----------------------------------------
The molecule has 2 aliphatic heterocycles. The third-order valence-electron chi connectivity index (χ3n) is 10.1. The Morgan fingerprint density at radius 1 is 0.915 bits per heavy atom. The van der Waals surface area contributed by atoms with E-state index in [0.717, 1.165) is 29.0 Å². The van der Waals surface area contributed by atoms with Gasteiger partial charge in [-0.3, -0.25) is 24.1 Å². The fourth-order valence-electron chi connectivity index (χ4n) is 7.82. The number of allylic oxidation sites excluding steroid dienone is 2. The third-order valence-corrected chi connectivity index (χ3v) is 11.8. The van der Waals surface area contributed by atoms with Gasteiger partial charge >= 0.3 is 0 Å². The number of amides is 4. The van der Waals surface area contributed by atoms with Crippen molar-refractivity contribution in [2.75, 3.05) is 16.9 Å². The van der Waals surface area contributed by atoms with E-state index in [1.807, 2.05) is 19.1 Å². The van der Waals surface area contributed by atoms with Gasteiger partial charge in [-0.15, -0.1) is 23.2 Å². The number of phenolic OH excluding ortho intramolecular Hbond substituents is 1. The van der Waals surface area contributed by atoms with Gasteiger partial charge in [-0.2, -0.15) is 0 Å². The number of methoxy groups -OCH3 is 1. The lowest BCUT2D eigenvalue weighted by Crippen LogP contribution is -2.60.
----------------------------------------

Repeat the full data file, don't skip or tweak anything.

The molecule has 2 aliphatic heterocycles. The third-order valence-electron chi connectivity index (χ3n) is 10.1. The Morgan fingerprint density at radius 1 is 0.915 bits per heavy atom. The van der Waals surface area contributed by atoms with E-state index in [0.717, 1.165) is 29.0 Å². The van der Waals surface area contributed by atoms with Gasteiger partial charge in [-0.3, -0.25) is 24.1 Å². The fourth-order valence-electron chi connectivity index (χ4n) is 7.82. The number of allylic oxidation sites excluding steroid dienone is 2. The third-order valence-corrected chi connectivity index (χ3v) is 11.8. The van der Waals surface area contributed by atoms with Gasteiger partial charge >= 0.3 is 0 Å². The number of amides is 4. The van der Waals surface area contributed by atoms with Crippen molar-refractivity contribution in [2.75, 3.05) is 16.9 Å². The van der Waals surface area contributed by atoms with E-state index in [1.807, 2.05) is 19.1 Å². The van der Waals surface area contributed by atoms with Gasteiger partial charge in [-0.15, -0.1) is 23.2 Å². The number of phenolic OH excluding ortho intramolecular Hbond substituents is 1. The van der Waals surface area contributed by atoms with Gasteiger partial charge in [-0.2, -0.15) is 0 Å². The number of methoxy groups -OCH3 is 1. The lowest BCUT2D eigenvalue weighted by Crippen LogP contribution is -2.60.